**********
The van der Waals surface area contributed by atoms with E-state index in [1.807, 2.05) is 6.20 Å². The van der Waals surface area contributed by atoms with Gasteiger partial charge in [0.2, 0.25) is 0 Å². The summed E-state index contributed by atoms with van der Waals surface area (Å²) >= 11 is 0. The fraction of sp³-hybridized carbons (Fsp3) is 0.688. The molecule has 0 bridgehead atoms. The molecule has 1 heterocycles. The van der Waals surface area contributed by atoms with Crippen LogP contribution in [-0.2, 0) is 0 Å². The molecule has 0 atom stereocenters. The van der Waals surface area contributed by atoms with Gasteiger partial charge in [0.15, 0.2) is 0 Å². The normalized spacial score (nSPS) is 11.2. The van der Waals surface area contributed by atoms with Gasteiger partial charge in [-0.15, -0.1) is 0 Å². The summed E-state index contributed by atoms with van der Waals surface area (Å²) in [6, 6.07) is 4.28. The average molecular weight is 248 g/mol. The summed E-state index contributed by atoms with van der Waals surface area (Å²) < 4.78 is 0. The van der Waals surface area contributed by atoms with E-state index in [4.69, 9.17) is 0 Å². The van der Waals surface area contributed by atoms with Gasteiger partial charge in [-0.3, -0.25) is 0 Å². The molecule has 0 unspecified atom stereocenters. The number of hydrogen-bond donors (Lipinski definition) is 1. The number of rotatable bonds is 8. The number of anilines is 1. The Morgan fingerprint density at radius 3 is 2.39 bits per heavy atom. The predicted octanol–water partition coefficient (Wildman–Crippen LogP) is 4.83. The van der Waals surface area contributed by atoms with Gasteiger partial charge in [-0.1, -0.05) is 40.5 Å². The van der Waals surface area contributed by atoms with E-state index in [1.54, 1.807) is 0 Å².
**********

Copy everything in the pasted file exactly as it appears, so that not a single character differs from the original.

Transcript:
The van der Waals surface area contributed by atoms with E-state index in [1.807, 2.05) is 6.20 Å². The van der Waals surface area contributed by atoms with Gasteiger partial charge in [0.2, 0.25) is 0 Å². The summed E-state index contributed by atoms with van der Waals surface area (Å²) >= 11 is 0. The fraction of sp³-hybridized carbons (Fsp3) is 0.688. The molecule has 0 bridgehead atoms. The molecule has 1 heterocycles. The van der Waals surface area contributed by atoms with Crippen LogP contribution in [-0.2, 0) is 0 Å². The molecule has 0 atom stereocenters. The van der Waals surface area contributed by atoms with Gasteiger partial charge in [0.15, 0.2) is 0 Å². The normalized spacial score (nSPS) is 11.2. The van der Waals surface area contributed by atoms with Gasteiger partial charge in [-0.15, -0.1) is 0 Å². The summed E-state index contributed by atoms with van der Waals surface area (Å²) in [6, 6.07) is 4.28. The average molecular weight is 248 g/mol. The summed E-state index contributed by atoms with van der Waals surface area (Å²) < 4.78 is 0. The van der Waals surface area contributed by atoms with E-state index in [4.69, 9.17) is 0 Å². The van der Waals surface area contributed by atoms with Gasteiger partial charge in [-0.3, -0.25) is 0 Å². The molecule has 0 unspecified atom stereocenters. The number of hydrogen-bond donors (Lipinski definition) is 1. The number of rotatable bonds is 8. The number of anilines is 1. The Morgan fingerprint density at radius 3 is 2.39 bits per heavy atom. The predicted octanol–water partition coefficient (Wildman–Crippen LogP) is 4.83. The van der Waals surface area contributed by atoms with Gasteiger partial charge in [-0.1, -0.05) is 40.5 Å². The van der Waals surface area contributed by atoms with E-state index in [1.54, 1.807) is 0 Å².